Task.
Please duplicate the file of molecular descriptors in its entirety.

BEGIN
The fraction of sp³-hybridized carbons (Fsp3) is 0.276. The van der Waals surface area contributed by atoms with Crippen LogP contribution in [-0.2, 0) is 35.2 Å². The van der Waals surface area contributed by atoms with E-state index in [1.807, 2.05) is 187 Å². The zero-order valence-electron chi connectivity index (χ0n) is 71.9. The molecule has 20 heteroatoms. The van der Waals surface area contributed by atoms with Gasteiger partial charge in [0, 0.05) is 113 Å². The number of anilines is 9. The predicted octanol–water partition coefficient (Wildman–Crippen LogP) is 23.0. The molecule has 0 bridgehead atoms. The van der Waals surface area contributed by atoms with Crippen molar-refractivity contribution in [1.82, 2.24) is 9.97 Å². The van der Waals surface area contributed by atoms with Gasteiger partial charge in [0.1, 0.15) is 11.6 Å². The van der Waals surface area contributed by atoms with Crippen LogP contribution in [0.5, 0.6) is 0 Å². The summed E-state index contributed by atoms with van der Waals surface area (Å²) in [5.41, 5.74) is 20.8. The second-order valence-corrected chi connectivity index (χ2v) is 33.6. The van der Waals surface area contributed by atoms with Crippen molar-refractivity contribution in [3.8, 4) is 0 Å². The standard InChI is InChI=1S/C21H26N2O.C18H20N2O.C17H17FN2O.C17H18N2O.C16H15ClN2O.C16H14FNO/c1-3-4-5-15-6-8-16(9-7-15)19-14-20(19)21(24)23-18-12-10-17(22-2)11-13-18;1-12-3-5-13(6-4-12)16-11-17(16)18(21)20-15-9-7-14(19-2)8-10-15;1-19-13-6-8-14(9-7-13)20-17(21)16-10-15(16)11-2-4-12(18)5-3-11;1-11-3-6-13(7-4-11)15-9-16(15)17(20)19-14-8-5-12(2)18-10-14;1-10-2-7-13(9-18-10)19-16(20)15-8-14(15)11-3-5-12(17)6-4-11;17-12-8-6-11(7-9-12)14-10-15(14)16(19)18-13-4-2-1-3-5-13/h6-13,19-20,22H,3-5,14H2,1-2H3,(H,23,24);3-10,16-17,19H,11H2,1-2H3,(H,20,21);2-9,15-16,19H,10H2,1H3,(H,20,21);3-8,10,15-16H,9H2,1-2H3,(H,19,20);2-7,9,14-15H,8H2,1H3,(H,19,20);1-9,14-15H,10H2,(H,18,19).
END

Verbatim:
The fraction of sp³-hybridized carbons (Fsp3) is 0.276. The van der Waals surface area contributed by atoms with Crippen LogP contribution in [-0.2, 0) is 35.2 Å². The van der Waals surface area contributed by atoms with E-state index in [1.807, 2.05) is 187 Å². The zero-order valence-electron chi connectivity index (χ0n) is 71.9. The molecule has 20 heteroatoms. The van der Waals surface area contributed by atoms with Gasteiger partial charge in [0, 0.05) is 113 Å². The number of anilines is 9. The predicted octanol–water partition coefficient (Wildman–Crippen LogP) is 23.0. The molecule has 0 bridgehead atoms. The van der Waals surface area contributed by atoms with Crippen molar-refractivity contribution in [1.82, 2.24) is 9.97 Å². The van der Waals surface area contributed by atoms with Gasteiger partial charge in [0.1, 0.15) is 11.6 Å². The van der Waals surface area contributed by atoms with Crippen LogP contribution in [0.5, 0.6) is 0 Å². The summed E-state index contributed by atoms with van der Waals surface area (Å²) in [5.41, 5.74) is 20.8. The second-order valence-corrected chi connectivity index (χ2v) is 33.6. The van der Waals surface area contributed by atoms with Crippen molar-refractivity contribution in [3.8, 4) is 0 Å². The standard InChI is InChI=1S/C21H26N2O.C18H20N2O.C17H17FN2O.C17H18N2O.C16H15ClN2O.C16H14FNO/c1-3-4-5-15-6-8-16(9-7-15)19-14-20(19)21(24)23-18-12-10-17(22-2)11-13-18;1-12-3-5-13(6-4-12)16-11-17(16)18(21)20-15-9-7-14(19-2)8-10-15;1-19-13-6-8-14(9-7-13)20-17(21)16-10-15(16)11-2-4-12(18)5-3-11;1-11-3-6-13(7-4-11)15-9-16(15)17(20)19-14-8-5-12(2)18-10-14;1-10-2-7-13(9-18-10)19-16(20)15-8-14(15)11-3-5-12(17)6-4-11;17-12-8-6-11(7-9-12)14-10-15(14)16(19)18-13-4-2-1-3-5-13/h6-13,19-20,22H,3-5,14H2,1-2H3,(H,23,24);3-10,16-17,19H,11H2,1-2H3,(H,20,21);2-9,15-16,19H,10H2,1H3,(H,20,21);3-8,10,15-16H,9H2,1-2H3,(H,19,20);2-7,9,14-15H,8H2,1H3,(H,19,20);1-9,14-15H,10H2,(H,18,19).